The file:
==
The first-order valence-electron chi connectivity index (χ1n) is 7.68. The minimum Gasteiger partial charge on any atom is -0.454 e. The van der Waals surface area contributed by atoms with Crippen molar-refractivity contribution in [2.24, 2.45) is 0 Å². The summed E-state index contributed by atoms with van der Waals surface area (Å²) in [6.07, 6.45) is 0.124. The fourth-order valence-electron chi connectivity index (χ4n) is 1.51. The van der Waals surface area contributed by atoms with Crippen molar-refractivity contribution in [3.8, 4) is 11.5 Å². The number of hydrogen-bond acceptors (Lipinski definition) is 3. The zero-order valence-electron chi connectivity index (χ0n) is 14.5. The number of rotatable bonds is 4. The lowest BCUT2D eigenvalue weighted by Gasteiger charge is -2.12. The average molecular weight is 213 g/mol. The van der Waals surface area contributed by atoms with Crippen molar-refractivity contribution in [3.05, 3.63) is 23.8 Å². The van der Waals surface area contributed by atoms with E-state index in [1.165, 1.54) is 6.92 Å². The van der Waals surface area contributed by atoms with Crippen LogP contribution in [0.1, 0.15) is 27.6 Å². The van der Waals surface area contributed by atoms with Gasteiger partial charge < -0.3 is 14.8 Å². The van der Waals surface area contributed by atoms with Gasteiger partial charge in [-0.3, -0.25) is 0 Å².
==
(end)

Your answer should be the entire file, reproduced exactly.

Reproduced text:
The first-order valence-electron chi connectivity index (χ1n) is 7.68. The minimum Gasteiger partial charge on any atom is -0.454 e. The van der Waals surface area contributed by atoms with Crippen molar-refractivity contribution in [2.24, 2.45) is 0 Å². The summed E-state index contributed by atoms with van der Waals surface area (Å²) in [6.07, 6.45) is 0.124. The fourth-order valence-electron chi connectivity index (χ4n) is 1.51. The van der Waals surface area contributed by atoms with Crippen molar-refractivity contribution in [3.8, 4) is 11.5 Å². The number of hydrogen-bond acceptors (Lipinski definition) is 3. The zero-order valence-electron chi connectivity index (χ0n) is 14.5. The number of rotatable bonds is 4. The lowest BCUT2D eigenvalue weighted by Gasteiger charge is -2.12. The average molecular weight is 213 g/mol. The van der Waals surface area contributed by atoms with Crippen molar-refractivity contribution in [3.05, 3.63) is 23.8 Å². The van der Waals surface area contributed by atoms with E-state index in [1.165, 1.54) is 6.92 Å². The van der Waals surface area contributed by atoms with Crippen LogP contribution in [0.1, 0.15) is 27.6 Å². The van der Waals surface area contributed by atoms with Gasteiger partial charge < -0.3 is 14.8 Å². The van der Waals surface area contributed by atoms with Gasteiger partial charge in [-0.3, -0.25) is 0 Å².